Rockfish Genes Hold Clues to Human Longevity

By analyzing the genomes of 23 remarkably long-lived fish species, a study found two metabolic pathways associated with longevity.

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Natalia Mesa, PhD

Natalia Mesa was previously an intern at The Scientist and now freelances. She has a PhD in neuroscience from the University of Washington and a bachelor’s in biological sciences from Cornell University.

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ABOVE: Quillback rockfish (Sebastes maliger) can live for 90 years. ©, mirecca

Rockfish DNA may hold the secrets to a longer life, according to a study published yesterday (January 11) in Science Advances. Some rockfish species can live to be 200 years old, making them some of the longest-living animals on Earth. Researchers from Harvard Medical School and Boston Children’s Hospital combed through nearly two dozen rockfish (genus Sebates) genomes, finding genes associated with increased longevity. These genes, the researchers found, are also correlated with increased human longevity, and could one day help researchers better understand or even prevent age-related diseases.

“It’s a cool study,” says Peter Sudmant, an evolutionary geneticist at University of California, Berkeley who was not involved in the study. “It’s exciting to see groups working in these remarkable species that have these extreme, crazy lifespans.”

Study coauthor Stephen Treaster, a postdoc at Harvard and Boston Children’s Hospital, has always been interested in why certain species, like humans and rockfish, live for decades, while others, like mice, live just a few years. “If we look at the diseases that modern society still suffers from . . . like cancer, heart disease, Alzheimer’s. The greatest risk factor for these is not genetics or lifestyle. It’s really just age,” he says.

Treaster explains that rockfish are the perfect model to study why some species live longer than others. While many animal models live short, uniform lifespans, closely related species of rockfish live anywhere from 10 to 200 years. This incredible diversity in longevity came about in the span of just 8 million years—which is relatively quickly, evolutionarily speaking, he says. And a given species’ longevity is not closely aligned with other traits such as size, or with ecological variables—making it possible for researchers to isolate genes shared among long-lived rockfish lineages.

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For the study, the researchers sequenced targeted regions of the genomes of 23 rockfish species, sourced from the Oregon State University Ichthyology collection and the Burke Museum, with lifespans ranging from 22 to 108 years. The sequencing included more than 285,000 coding elements, 118,000 conserved noncoding elements, and 2,500 ultraconserved noncoding elements, as well as nearly 300 microRNAs.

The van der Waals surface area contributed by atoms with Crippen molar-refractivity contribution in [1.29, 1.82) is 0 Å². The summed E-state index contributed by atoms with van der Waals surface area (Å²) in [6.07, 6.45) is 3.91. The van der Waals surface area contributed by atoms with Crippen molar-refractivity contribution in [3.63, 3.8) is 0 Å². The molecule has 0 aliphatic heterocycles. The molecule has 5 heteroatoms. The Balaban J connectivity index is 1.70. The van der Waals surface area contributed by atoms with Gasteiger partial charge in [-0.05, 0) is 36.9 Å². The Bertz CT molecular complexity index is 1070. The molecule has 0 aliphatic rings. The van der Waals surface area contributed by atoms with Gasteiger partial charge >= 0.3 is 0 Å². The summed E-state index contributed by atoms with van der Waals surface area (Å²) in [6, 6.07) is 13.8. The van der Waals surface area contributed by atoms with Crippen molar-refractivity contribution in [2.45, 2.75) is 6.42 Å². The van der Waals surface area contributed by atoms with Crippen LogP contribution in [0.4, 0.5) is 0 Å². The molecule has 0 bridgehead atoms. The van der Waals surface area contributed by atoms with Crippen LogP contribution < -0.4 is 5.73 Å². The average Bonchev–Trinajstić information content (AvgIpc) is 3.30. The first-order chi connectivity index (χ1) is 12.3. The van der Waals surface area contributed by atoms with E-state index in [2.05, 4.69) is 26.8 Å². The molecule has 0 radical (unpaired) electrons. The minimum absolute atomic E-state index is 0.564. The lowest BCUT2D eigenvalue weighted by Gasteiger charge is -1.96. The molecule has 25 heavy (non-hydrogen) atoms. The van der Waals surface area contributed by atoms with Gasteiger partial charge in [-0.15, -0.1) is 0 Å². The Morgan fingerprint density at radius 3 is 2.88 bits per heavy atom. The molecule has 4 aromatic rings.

They then used the sequences to phylogenetically search for genes that evolved alongside changes in lifespan throughout the evolutionary history of rockfish. These analyses pointed to a network of genes involved in insulin signaling—a known regulator of longevity. “We are excited about this not because it was new, but because it showed the analysis was working,” Treaster says.

See “Different Genes Influence Lifespan in Male and Female Mice

The team also found that a number of genes involved in flavonoid metabolism evolved alongside longevity. “This is the pathway we’re really excited about,” says Treaster, as “no one’s shown that [flavonoids] are involved in aging before.”

Flavonoids are plant compounds, present in our diets only in small amounts, that often have anti-inflammatory properties. While the researchers aren’t sure what role flavonoids might have in aging, Treaster says that these compounds resemble other compounds important to growth and development: steroids. “It’s easy to imagine how steroid hormones could influence broad life history traits like longevity, because they’re clearly entangled with” how quickly fish mature and age, he says.

Sudmant points out that in not sequencing the entire genome, it’s possible that the authors did not find longevity-related genes that changed very quickly over time, as this targeted approach would miss them in some species. While the authors acknowledge this possibility in their paper, they say their targeted sequencing approach helps overcome a lack of genomic resources, and write that the regions sequenced “represent conserved functionality that is more likely to inform and apply to longevity mechanisms outside the genus.”;

Indeed, the team went on to search for similar gene networks, for both insulin and flavonoids, in humans. By analyzing a large human genome sequencing database, they found that genetic variation in flavonoid metabolism genes was also linked to longer lifespans and survival in people. “Normally when you do human [genome-wide association studies] for longevity, you test the whole genome,” Treaster explains. “And when you do this for complicated traits, like longevity,” it’s hard to pick out statistically significant trends in so much data. “Testing the whole genome is statistically very demanding,” he says. But by first informing their analysis with the rockfish data, the team was able to look to search for a specific set of genes, making the job of finding genes correlated with longevity more straightforward.

Down the road, the researchers want to learn more about how insulin and flavonoid pathways influence aging. “We need to show a direct mechanism of how this is extending longevity and show that we can change it,” says Treaster. To do so, he and his team plan to genetically modify insulin and flavonoid metabolism genes in a more conventional model: zebrafish. “Once we have that information, then we can start thinking about making people live longer and healthier,” he says.